Saturday, March 28, 2009

So Now What?

Yesterday I wrote a lengthy post about how I'm trying to use technology more effectively in youth ministry.

Blah blah blah.

Irony gave me a chilly awakening this morning when I started the car and heard Radio Tradio on the local AM radio station. For those that are unaware, R.T. is like a garage sale that takes place on the radio. People from all over the state of Iowa (and beyond?) call in, wait on hold for a while, and then offer descriptive summaries of the stuff / junk they're trying to sell. The host (supposedly) writes these descriptions down, and encourages the listeners at home to do the same. I could go on, but I'm afraid I'd be snarky, judgmental, and pejorative in my discourse.

Here's the thing. My encounter with R.T. provides me with the perfect entry point to the sequel to yesterday's article.

How enormous is the functional communication / technology gap right now?

I'll pick on myself to illustrate the conundrum...

I'm sitting in a Starbucks, sipping a $2 cup of coffee while syncing my Blackberry Curve to my MacBook and writing on a blog. Twhirl, Gmail chat, and Facebook are all open just in case anyone wants to connect. Skype and iChat are also at the ready for video chat. (And creating hyperlinks like nobody's business!)

Suffice it to say, I feel like I've done a decent job of keeping up with the frenetic pace of change in suburban culture.

And yet I live in a world where people hock their old crap on a 50,000 watt radio station that covers a radius of 250+ miles. I just wanted to scream "have you not heard of Ebay...or Craig's List...or, for that matter, the flippin' INTERNET!?!?!" The R.T. peeps probably have never even heard of any of the linked items in the previous paragraph...and they don't even care. Their life is probably not made better if they hopped on the technological revolution that's happening around the corner in their local high school.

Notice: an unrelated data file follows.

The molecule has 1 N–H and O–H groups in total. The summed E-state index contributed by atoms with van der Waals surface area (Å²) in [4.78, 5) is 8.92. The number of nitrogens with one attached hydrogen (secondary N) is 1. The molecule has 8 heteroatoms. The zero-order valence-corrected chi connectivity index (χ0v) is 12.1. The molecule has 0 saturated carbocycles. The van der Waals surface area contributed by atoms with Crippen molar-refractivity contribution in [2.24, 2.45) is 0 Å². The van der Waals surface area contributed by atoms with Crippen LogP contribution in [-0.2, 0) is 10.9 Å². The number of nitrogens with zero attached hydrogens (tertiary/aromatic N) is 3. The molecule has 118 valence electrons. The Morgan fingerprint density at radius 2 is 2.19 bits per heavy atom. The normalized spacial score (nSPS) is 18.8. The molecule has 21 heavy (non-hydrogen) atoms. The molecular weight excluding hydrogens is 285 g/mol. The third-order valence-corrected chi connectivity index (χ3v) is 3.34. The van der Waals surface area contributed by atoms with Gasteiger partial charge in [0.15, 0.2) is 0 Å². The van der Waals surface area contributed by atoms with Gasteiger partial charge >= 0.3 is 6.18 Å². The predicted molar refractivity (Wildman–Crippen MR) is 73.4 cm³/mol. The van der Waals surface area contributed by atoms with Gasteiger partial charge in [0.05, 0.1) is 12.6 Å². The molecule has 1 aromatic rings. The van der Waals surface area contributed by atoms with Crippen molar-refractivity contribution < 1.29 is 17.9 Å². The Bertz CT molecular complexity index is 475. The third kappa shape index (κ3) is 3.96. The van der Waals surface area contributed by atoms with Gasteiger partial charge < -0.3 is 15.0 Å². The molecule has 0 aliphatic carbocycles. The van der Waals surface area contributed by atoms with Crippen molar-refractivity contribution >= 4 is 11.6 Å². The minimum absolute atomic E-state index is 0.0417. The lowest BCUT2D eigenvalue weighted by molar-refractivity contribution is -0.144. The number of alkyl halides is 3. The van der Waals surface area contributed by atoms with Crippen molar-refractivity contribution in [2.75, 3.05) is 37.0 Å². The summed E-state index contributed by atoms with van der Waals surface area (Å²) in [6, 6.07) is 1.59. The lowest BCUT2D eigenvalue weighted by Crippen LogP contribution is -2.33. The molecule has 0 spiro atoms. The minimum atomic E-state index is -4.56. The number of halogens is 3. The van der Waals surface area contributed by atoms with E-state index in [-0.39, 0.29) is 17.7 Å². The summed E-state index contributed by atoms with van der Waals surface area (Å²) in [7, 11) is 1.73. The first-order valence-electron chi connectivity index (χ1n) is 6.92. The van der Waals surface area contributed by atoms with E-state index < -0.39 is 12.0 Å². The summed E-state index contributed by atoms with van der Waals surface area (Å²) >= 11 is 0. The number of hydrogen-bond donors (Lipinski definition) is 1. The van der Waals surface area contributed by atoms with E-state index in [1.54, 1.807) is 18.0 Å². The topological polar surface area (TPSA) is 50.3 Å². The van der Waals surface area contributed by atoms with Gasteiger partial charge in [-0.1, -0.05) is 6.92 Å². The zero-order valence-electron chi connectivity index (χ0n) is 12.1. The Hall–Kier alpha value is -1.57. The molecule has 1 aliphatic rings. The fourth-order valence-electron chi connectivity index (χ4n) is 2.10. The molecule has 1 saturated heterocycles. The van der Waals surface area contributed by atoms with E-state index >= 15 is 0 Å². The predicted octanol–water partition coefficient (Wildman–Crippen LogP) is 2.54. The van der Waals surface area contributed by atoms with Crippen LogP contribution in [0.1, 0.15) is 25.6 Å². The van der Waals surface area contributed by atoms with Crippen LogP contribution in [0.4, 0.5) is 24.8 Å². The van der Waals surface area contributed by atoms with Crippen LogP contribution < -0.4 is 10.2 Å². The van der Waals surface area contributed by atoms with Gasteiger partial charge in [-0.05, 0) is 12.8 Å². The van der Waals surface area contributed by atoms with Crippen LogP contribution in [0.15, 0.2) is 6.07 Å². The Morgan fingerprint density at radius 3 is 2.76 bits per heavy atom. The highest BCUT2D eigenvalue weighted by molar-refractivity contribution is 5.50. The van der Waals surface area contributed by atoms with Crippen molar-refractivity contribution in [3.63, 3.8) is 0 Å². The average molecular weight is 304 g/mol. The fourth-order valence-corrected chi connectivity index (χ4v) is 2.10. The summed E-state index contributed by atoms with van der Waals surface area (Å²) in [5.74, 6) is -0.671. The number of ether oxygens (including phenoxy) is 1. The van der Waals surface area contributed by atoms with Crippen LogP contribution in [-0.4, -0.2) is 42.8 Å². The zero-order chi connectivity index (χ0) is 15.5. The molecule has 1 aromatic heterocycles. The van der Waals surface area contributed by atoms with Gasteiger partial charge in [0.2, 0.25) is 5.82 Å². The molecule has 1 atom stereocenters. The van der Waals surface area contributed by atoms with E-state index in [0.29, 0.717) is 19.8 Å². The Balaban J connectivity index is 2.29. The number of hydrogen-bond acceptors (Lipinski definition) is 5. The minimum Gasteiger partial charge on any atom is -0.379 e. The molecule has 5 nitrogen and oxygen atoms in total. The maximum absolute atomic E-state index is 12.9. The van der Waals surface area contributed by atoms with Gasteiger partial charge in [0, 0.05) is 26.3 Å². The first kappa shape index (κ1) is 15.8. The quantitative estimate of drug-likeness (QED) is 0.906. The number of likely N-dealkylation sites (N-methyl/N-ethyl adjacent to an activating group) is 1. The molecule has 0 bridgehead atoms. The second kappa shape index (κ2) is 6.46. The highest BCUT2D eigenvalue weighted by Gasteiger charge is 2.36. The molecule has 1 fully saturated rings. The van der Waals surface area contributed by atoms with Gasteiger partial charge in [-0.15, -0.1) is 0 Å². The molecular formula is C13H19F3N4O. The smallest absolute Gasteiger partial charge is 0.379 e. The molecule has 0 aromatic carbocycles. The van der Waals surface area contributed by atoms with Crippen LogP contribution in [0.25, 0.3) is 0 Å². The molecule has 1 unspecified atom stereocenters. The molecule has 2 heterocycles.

And yet, even as I admonish these people for their obsolescence, most of whom are significantly older than me, I realize that it's just as likely that the kids I work with might think the same awful things about me.

Let's face it. I'm almost 30, with three kids, a mortgage, and a minivan. I don't know how to make Bluetooth work, or even what it is. The van is 10 years old, and thus has no cool hybrid / GPS sorts of gadgets. I don't use Digg, Technorati, or Delicious. I just upgraded from a clunky flip-phone and 200 text messages a few months ago. (Several kids from church plow through 4,000+ texts a month). I can't figure out how to send email messages from said phone, no matter how hard I try. We don't even have cable / dish television at home.

So what's the point of this disjointed rant?

Perhaps there is none...other than to say that we're in a tricky spot right now as a culture. How do we live, share, learn, grow, challenge, and love in a world that is navigated in so many different ways? What can the Radio Tradio crowd contribute to the iPhone demographic...and vice verse? And (perhaps a more important question) - how do we bring those people together and facilitate that kind of communication when they don't even speak the same language?


I need another cup of coffee...

1 comment:

  1. Thanks for the chuckle Erik! I know what you mean! I try my best to keep up, but it's hard to not know/understand/sometimes care about the "latest and greatest" technological advance! I can't wait to share this with my husband who does a lot of speaking on "generational differences" in the church! He'll enjoy reading it, too!

    Blessings, Beth Lewis, President & CEO, Augsburg Fortress


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